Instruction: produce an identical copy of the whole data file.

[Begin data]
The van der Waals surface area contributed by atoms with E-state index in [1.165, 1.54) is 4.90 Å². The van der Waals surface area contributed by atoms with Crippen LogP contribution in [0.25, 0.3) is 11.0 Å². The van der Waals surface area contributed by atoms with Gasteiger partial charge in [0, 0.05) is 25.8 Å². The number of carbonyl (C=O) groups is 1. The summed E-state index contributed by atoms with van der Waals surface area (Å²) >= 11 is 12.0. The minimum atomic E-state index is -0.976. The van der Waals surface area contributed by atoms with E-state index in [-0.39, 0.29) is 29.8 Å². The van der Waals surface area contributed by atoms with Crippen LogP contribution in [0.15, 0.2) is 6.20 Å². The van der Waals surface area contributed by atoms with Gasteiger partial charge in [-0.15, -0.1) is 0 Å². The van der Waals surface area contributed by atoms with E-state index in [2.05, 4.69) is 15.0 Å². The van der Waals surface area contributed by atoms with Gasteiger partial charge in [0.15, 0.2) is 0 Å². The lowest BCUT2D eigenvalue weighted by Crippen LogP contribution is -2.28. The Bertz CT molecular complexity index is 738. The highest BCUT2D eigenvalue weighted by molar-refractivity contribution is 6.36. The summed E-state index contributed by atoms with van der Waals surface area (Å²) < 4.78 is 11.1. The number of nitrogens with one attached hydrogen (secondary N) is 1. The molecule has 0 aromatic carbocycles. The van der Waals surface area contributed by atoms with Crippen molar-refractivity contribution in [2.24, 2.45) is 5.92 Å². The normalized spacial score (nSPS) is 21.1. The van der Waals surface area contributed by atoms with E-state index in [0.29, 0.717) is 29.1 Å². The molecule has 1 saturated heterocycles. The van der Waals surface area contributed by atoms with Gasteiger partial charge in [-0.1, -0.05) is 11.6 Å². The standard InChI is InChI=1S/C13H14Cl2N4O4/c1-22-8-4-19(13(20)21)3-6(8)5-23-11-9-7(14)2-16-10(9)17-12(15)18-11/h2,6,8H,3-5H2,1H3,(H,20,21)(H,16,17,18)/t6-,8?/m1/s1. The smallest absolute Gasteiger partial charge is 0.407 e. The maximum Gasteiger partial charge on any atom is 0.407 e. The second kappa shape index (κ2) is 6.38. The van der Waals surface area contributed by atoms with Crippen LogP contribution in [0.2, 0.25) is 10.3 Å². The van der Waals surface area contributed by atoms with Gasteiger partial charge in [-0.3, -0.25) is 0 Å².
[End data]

The van der Waals surface area contributed by atoms with E-state index in [1.165, 1.54) is 4.90 Å². The van der Waals surface area contributed by atoms with Crippen LogP contribution in [0.25, 0.3) is 11.0 Å². The van der Waals surface area contributed by atoms with Gasteiger partial charge in [0, 0.05) is 25.8 Å². The number of carbonyl (C=O) groups is 1. The summed E-state index contributed by atoms with van der Waals surface area (Å²) >= 11 is 12.0. The minimum atomic E-state index is -0.976. The van der Waals surface area contributed by atoms with E-state index in [-0.39, 0.29) is 29.8 Å². The van der Waals surface area contributed by atoms with Crippen LogP contribution in [0.15, 0.2) is 6.20 Å². The van der Waals surface area contributed by atoms with Gasteiger partial charge in [-0.15, -0.1) is 0 Å². The van der Waals surface area contributed by atoms with E-state index in [2.05, 4.69) is 15.0 Å². The van der Waals surface area contributed by atoms with Gasteiger partial charge in [0.15, 0.2) is 0 Å². The lowest BCUT2D eigenvalue weighted by Crippen LogP contribution is -2.28. The Bertz CT molecular complexity index is 738. The highest BCUT2D eigenvalue weighted by molar-refractivity contribution is 6.36. The summed E-state index contributed by atoms with van der Waals surface area (Å²) < 4.78 is 11.1. The number of nitrogens with one attached hydrogen (secondary N) is 1. The molecule has 0 aromatic carbocycles. The van der Waals surface area contributed by atoms with Crippen molar-refractivity contribution in [2.24, 2.45) is 5.92 Å². The normalized spacial score (nSPS) is 21.1. The van der Waals surface area contributed by atoms with E-state index in [0.29, 0.717) is 29.1 Å². The molecule has 1 saturated heterocycles. The van der Waals surface area contributed by atoms with Gasteiger partial charge in [-0.1, -0.05) is 11.6 Å². The standard InChI is InChI=1S/C13H14Cl2N4O4/c1-22-8-4-19(13(20)21)3-6(8)5-23-11-9-7(14)2-16-10(9)17-12(15)18-11/h2,6,8H,3-5H2,1H3,(H,20,21)(H,16,17,18)/t6-,8?/m1/s1. The smallest absolute Gasteiger partial charge is 0.407 e. The maximum Gasteiger partial charge on any atom is 0.407 e. The second kappa shape index (κ2) is 6.38. The van der Waals surface area contributed by atoms with Crippen LogP contribution in [0.2, 0.25) is 10.3 Å². The van der Waals surface area contributed by atoms with Gasteiger partial charge in [-0.3, -0.25) is 0 Å².